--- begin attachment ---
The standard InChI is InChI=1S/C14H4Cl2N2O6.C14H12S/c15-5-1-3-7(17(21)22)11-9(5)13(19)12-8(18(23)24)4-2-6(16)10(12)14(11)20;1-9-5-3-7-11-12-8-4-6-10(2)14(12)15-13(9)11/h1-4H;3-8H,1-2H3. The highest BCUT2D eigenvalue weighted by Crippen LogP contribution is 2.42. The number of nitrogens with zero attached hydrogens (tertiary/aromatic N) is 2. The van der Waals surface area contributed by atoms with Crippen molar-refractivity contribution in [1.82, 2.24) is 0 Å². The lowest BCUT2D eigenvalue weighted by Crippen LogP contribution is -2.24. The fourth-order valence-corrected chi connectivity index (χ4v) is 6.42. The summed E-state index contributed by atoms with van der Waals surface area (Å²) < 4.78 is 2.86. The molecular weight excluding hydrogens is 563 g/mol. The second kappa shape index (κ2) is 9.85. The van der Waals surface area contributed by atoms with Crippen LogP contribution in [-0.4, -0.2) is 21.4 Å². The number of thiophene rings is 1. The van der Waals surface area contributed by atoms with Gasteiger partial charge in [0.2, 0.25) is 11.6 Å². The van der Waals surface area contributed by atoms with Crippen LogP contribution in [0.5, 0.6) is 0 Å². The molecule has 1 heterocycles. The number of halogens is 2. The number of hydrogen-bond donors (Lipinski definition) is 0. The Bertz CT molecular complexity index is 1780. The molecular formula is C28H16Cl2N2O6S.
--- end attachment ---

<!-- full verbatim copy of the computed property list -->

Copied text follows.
The standard InChI is InChI=1S/C14H4Cl2N2O6.C14H12S/c15-5-1-3-7(17(21)22)11-9(5)13(19)12-8(18(23)24)4-2-6(16)10(12)14(11)20;1-9-5-3-7-11-12-8-4-6-10(2)14(12)15-13(9)11/h1-4H;3-8H,1-2H3. The highest BCUT2D eigenvalue weighted by Crippen LogP contribution is 2.42. The number of nitrogens with zero attached hydrogens (tertiary/aromatic N) is 2. The van der Waals surface area contributed by atoms with Crippen molar-refractivity contribution in [1.82, 2.24) is 0 Å². The lowest BCUT2D eigenvalue weighted by Crippen LogP contribution is -2.24. The fourth-order valence-corrected chi connectivity index (χ4v) is 6.42. The summed E-state index contributed by atoms with van der Waals surface area (Å²) < 4.78 is 2.86. The molecular weight excluding hydrogens is 563 g/mol. The second kappa shape index (κ2) is 9.85. The van der Waals surface area contributed by atoms with Crippen LogP contribution in [-0.4, -0.2) is 21.4 Å². The number of thiophene rings is 1. The van der Waals surface area contributed by atoms with Gasteiger partial charge in [0.2, 0.25) is 11.6 Å². The van der Waals surface area contributed by atoms with Crippen LogP contribution in [0.5, 0.6) is 0 Å². The molecule has 1 heterocycles. The number of halogens is 2. The number of hydrogen-bond donors (Lipinski definition) is 0. The Bertz CT molecular complexity index is 1780. The molecular formula is C28H16Cl2N2O6S.